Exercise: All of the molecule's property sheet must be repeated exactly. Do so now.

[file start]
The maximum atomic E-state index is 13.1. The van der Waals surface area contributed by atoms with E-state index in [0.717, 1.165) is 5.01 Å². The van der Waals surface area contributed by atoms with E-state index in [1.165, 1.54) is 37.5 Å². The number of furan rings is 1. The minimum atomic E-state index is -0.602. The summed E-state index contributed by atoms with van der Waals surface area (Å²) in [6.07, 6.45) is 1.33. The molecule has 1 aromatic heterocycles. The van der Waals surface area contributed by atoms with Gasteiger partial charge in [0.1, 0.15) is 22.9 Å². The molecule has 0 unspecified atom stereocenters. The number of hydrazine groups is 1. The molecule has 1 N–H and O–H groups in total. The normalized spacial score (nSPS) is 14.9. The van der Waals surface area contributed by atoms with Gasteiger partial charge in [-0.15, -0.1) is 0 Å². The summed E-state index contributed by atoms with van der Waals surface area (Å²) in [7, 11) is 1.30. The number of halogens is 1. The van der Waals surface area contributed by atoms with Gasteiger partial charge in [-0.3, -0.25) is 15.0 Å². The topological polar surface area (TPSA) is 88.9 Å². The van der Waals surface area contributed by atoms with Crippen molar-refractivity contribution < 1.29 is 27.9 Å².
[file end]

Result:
The maximum atomic E-state index is 13.1. The van der Waals surface area contributed by atoms with E-state index in [0.717, 1.165) is 5.01 Å². The van der Waals surface area contributed by atoms with E-state index in [1.165, 1.54) is 37.5 Å². The number of furan rings is 1. The minimum atomic E-state index is -0.602. The summed E-state index contributed by atoms with van der Waals surface area (Å²) in [6.07, 6.45) is 1.33. The molecule has 1 aromatic heterocycles. The van der Waals surface area contributed by atoms with Gasteiger partial charge in [0.1, 0.15) is 22.9 Å². The molecule has 0 unspecified atom stereocenters. The number of hydrazine groups is 1. The molecule has 1 N–H and O–H groups in total. The normalized spacial score (nSPS) is 14.9. The van der Waals surface area contributed by atoms with Gasteiger partial charge in [-0.15, -0.1) is 0 Å². The summed E-state index contributed by atoms with van der Waals surface area (Å²) in [7, 11) is 1.30. The number of halogens is 1. The van der Waals surface area contributed by atoms with Gasteiger partial charge in [-0.3, -0.25) is 15.0 Å². The topological polar surface area (TPSA) is 88.9 Å². The van der Waals surface area contributed by atoms with Crippen molar-refractivity contribution < 1.29 is 27.9 Å².